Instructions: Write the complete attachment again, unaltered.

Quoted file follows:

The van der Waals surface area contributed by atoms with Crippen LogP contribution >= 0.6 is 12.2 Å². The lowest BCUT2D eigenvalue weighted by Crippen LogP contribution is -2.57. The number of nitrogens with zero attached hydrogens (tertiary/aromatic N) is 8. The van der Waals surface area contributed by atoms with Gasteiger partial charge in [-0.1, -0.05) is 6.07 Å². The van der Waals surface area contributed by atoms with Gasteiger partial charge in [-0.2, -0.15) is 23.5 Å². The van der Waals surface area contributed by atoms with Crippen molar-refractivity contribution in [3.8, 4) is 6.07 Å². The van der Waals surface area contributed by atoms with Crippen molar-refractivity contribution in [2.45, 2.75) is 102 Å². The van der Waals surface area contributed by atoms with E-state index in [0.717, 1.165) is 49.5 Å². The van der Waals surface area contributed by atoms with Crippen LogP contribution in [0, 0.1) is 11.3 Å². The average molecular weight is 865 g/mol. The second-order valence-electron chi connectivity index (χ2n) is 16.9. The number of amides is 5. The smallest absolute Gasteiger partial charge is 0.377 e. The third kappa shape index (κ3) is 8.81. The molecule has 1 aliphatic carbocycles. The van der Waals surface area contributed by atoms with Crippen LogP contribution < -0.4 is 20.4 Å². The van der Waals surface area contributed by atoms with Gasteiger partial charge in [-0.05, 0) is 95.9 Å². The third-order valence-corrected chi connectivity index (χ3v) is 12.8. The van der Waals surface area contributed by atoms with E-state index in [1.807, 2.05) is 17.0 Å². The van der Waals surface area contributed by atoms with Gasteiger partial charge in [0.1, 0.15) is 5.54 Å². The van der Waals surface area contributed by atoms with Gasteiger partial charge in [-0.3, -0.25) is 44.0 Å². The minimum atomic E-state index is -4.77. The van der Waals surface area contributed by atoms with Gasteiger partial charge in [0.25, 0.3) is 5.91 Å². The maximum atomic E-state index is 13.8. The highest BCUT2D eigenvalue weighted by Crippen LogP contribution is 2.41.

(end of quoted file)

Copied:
The van der Waals surface area contributed by atoms with Crippen LogP contribution >= 0.6 is 12.2 Å². The lowest BCUT2D eigenvalue weighted by Crippen LogP contribution is -2.57. The number of nitrogens with zero attached hydrogens (tertiary/aromatic N) is 8. The van der Waals surface area contributed by atoms with Gasteiger partial charge in [-0.1, -0.05) is 6.07 Å². The van der Waals surface area contributed by atoms with Gasteiger partial charge in [-0.2, -0.15) is 23.5 Å². The van der Waals surface area contributed by atoms with Crippen molar-refractivity contribution in [3.8, 4) is 6.07 Å². The van der Waals surface area contributed by atoms with Crippen molar-refractivity contribution in [2.45, 2.75) is 102 Å². The van der Waals surface area contributed by atoms with E-state index in [0.717, 1.165) is 49.5 Å². The van der Waals surface area contributed by atoms with Crippen LogP contribution in [0, 0.1) is 11.3 Å². The average molecular weight is 865 g/mol. The second-order valence-electron chi connectivity index (χ2n) is 16.9. The number of amides is 5. The smallest absolute Gasteiger partial charge is 0.377 e. The third kappa shape index (κ3) is 8.81. The molecule has 1 aliphatic carbocycles. The van der Waals surface area contributed by atoms with Crippen LogP contribution < -0.4 is 20.4 Å². The van der Waals surface area contributed by atoms with Gasteiger partial charge in [-0.05, 0) is 95.9 Å². The third-order valence-corrected chi connectivity index (χ3v) is 12.8. The van der Waals surface area contributed by atoms with E-state index in [1.807, 2.05) is 17.0 Å². The van der Waals surface area contributed by atoms with Gasteiger partial charge in [0.1, 0.15) is 5.54 Å². The van der Waals surface area contributed by atoms with Gasteiger partial charge in [-0.3, -0.25) is 44.0 Å². The minimum atomic E-state index is -4.77. The van der Waals surface area contributed by atoms with Gasteiger partial charge in [0.25, 0.3) is 5.91 Å². The maximum atomic E-state index is 13.8. The highest BCUT2D eigenvalue weighted by Crippen LogP contribution is 2.41.